As Kilcullen puts it in the context of military intelligence, but which could just as well be stated as the problem of city administrators, international NGOs and aid agencies.

The capacity to intercept, tag, track and locate specific cell phone and Internet users from a drone already exists, but distinguishing signal from noise in a densely connected, heavily trafficked piece of digital space is a daunting challenge. (238)

Kilcullen’s answer to the incomplete picture provided by the view from above, from big data, is to combine this data with the partial but deep view of the city by its inhabitants on the ground. In its essence a city is the stories and connections of those that live in them. Think of the deep, if necessarily narrow perspective of a major city merchant or even a well connected drug dealer. Add this to the stories of those working in social and medical services, police officers, big employers. socialites etc and one starts to get an idea of the biography of a city. Add to that the big picture of flows and connections and one starts to understand the city for what it is, a complex type of non-biological organism that serves as a stage for human stories.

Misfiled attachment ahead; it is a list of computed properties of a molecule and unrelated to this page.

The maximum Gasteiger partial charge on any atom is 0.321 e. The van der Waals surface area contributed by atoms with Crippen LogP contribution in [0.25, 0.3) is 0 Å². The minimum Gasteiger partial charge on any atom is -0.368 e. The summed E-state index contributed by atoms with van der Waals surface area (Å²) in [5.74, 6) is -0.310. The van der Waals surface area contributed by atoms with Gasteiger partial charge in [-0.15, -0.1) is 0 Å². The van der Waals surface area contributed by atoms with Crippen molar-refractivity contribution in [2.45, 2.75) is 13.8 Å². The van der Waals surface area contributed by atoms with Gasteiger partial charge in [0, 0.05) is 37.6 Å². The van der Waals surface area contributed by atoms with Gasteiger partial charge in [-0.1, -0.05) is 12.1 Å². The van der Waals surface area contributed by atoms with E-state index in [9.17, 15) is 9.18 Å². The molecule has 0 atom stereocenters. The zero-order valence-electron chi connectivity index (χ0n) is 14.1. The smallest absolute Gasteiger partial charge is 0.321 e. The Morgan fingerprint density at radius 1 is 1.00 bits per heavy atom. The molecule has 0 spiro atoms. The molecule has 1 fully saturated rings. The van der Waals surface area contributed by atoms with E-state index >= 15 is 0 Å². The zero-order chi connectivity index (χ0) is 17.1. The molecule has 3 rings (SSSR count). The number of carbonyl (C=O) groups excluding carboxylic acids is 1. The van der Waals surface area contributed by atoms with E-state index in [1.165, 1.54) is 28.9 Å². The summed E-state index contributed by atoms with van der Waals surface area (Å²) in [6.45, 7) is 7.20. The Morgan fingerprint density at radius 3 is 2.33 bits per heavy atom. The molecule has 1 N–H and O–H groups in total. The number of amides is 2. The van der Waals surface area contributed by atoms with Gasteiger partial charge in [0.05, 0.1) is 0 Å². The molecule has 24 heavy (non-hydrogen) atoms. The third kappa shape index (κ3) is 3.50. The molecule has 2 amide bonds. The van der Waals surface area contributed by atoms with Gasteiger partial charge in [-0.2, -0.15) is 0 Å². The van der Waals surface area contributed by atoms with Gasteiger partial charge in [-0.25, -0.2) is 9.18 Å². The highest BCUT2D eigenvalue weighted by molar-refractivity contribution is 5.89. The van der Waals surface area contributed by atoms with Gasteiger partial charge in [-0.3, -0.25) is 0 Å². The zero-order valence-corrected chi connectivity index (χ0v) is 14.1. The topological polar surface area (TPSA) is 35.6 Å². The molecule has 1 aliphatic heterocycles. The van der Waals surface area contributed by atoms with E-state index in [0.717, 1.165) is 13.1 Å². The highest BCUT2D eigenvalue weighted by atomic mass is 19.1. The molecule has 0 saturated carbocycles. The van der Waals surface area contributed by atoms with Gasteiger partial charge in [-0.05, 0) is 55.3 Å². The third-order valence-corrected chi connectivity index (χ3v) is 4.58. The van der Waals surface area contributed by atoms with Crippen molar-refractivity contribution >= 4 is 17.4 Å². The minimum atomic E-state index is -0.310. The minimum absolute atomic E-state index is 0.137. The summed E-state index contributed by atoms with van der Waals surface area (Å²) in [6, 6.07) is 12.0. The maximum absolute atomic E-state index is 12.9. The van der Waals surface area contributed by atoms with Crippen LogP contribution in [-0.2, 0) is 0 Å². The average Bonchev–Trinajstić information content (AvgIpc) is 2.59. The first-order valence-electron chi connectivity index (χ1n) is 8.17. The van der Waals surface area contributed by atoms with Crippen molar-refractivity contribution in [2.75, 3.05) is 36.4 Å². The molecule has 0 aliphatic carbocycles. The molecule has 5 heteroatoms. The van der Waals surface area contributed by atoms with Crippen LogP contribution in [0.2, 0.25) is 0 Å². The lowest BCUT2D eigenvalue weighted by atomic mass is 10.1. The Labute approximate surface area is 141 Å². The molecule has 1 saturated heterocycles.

Kilcullen has multiple examples of where knowledge of the big picture from experts has successfully aligned with grassroots organization to save societies on the brink of destruction an alignment he calls “co-design”. He cites the Women of Liberia Mass Action for Peace where grassroots organizer Leymah Gbowee leveraged the expertise of Western NGOs to stop the civil war in Liberia. CeaseFire Chicago uses a big-picture model of crime literally based on epidemiology and combines that with community level interventions to stop violent crime before it occurs.

Another group Kilcullen discusses is Crisis Mappers which offers citizens everywhere in the world access to the big picture, what the organization describes as “the largest and most active international community of experts, practitioners, policy makers, technologists, researchers, journalists, scholars, hackers and skilled volunteers engaged at the intersection between humanitarian crises, technology, crowd-sourcing, and crisis mapping.” (253)